More relevant to the occasion was an ode by a local poet, S. Messeritsch, in parallel Hebrew and German texts, on the marriage of Lionel and Charlotte. The lines prophesied the blessings of children and long years of happiness, and invited the citizens of Frankfurt to feel pride in the union of the shoots of a great tree. Another, equally apt, symbol was the family coat of arms; the bride's family had ordered an ornate silver service for the young couple with the family's Austrian arms at the center, surmounted by the entwined monogram "C.L.R." While Rossini mingled with local musicians like Felix Mendelssohn (distantly related to Charlotte through her mother), Lionel prepared for the wedding and his father and uncles began to gather for their negotiations.
The wedding would be solemnized under a canopy in the town residence of the bride, at 33 Neue Mainzer Strasse, an upper-class address on a courtyard once out of bounds to Jewish families. Its greatest moment was to be the materialization, however brief, of the legendary matriarch, the venerable Gutle.
In London the stout pillar at the Royal Exchange at which the bulbous profile of Nathan Mayer was often visible was unexpectedly bare. In Paris at the rue Laffitte the financial courtiers of James Mayer were nowhere to be found. Both brothers were en route to Frankfurt. In temporary charge of the Paris house was Anthony; presiding at New Court was young Nat. Just in case, because of their youth, two of Hannah's brothers, Benjamin and Isaac, now with their late father's banking firm, were tendered power of attorney for Nathan's London house. Everything seemed arranged with proverbial Rothschild organization and efficiency; yet in the suddenly frantic and even incoherent messages from Frankfurt to both young Rothschild brothers the wedding would begin to appear less celebration than catastrophe.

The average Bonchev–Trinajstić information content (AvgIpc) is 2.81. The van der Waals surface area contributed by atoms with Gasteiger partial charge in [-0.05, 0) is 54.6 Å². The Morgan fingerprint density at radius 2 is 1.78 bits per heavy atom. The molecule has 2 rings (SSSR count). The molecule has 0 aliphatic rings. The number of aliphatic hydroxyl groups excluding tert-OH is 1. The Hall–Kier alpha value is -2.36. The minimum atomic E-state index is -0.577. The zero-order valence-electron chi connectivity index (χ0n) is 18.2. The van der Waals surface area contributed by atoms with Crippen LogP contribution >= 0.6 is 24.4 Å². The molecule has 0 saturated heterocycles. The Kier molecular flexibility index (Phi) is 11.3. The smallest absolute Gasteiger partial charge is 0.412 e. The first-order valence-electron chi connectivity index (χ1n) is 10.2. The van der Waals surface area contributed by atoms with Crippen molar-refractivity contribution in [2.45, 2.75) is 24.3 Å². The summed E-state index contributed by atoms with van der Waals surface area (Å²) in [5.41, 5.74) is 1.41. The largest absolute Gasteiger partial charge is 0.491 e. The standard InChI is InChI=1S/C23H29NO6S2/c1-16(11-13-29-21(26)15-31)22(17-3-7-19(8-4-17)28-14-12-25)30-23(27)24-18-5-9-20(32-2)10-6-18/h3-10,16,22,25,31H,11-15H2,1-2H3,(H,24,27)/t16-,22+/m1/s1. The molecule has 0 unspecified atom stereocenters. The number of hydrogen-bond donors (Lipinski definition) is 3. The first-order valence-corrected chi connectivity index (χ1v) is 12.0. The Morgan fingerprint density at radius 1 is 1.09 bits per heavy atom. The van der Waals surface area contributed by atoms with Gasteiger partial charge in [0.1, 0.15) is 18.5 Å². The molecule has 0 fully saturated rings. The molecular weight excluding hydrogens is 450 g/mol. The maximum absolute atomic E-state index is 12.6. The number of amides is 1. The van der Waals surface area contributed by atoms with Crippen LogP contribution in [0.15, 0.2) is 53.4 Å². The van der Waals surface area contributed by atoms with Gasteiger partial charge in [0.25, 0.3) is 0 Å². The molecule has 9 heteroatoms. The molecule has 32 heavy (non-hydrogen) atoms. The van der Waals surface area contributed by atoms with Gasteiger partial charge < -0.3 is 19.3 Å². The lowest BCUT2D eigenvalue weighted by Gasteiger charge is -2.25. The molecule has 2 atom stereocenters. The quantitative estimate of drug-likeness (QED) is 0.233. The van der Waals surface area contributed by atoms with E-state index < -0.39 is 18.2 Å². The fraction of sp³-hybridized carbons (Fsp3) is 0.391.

Copyright © 2003 by Stanley Weintraub
A Rothschild Love Story
Charlotte and Lionel
A Rothschild Love Story
Together, Charlotte and Lionel de Rothschild challenged and redefined their place in Victorian society. At her celebrated salons, England's leading politicians and policy makers met and shared opinions. Disraeli regularly argued politics with adversaries; Gladstone discussed religion with Charlotte; "Tom Thumb" (with P. T. Barnum) entertained; artists and writers and aristocrats mingled. Refusing to swear a Christian oath, Lionel was elected to Parliament half a dozen times before he could take his seat. After a decade-long battle, the House of Commons changed its rules, enabling Lionel and future Jewish or non-Christian members to serve.
Lionel (and, behind the scenes, Charlotte) influenced events worldwide, helping to fund relief to a starving Ireland, aiding persecuted Jews in Eastern Europe and the Middle East, brokering the purchase of the Suez Canal, and arranging for France's postwar reparations to Germany. Yet despite the distractions of their power, glamour, and wealth, and problems of health for which money could buy no solutions, they remained intensely devoted to each other and their family. Although Charlotte lost a daughter, then her beloved husband, and had to come back herself from severe illness, she remained unbroken.
Charlotte and Lionel presents the evocative tale of one of the least known yet most touching love stories from the glamorous decades of Victorian England.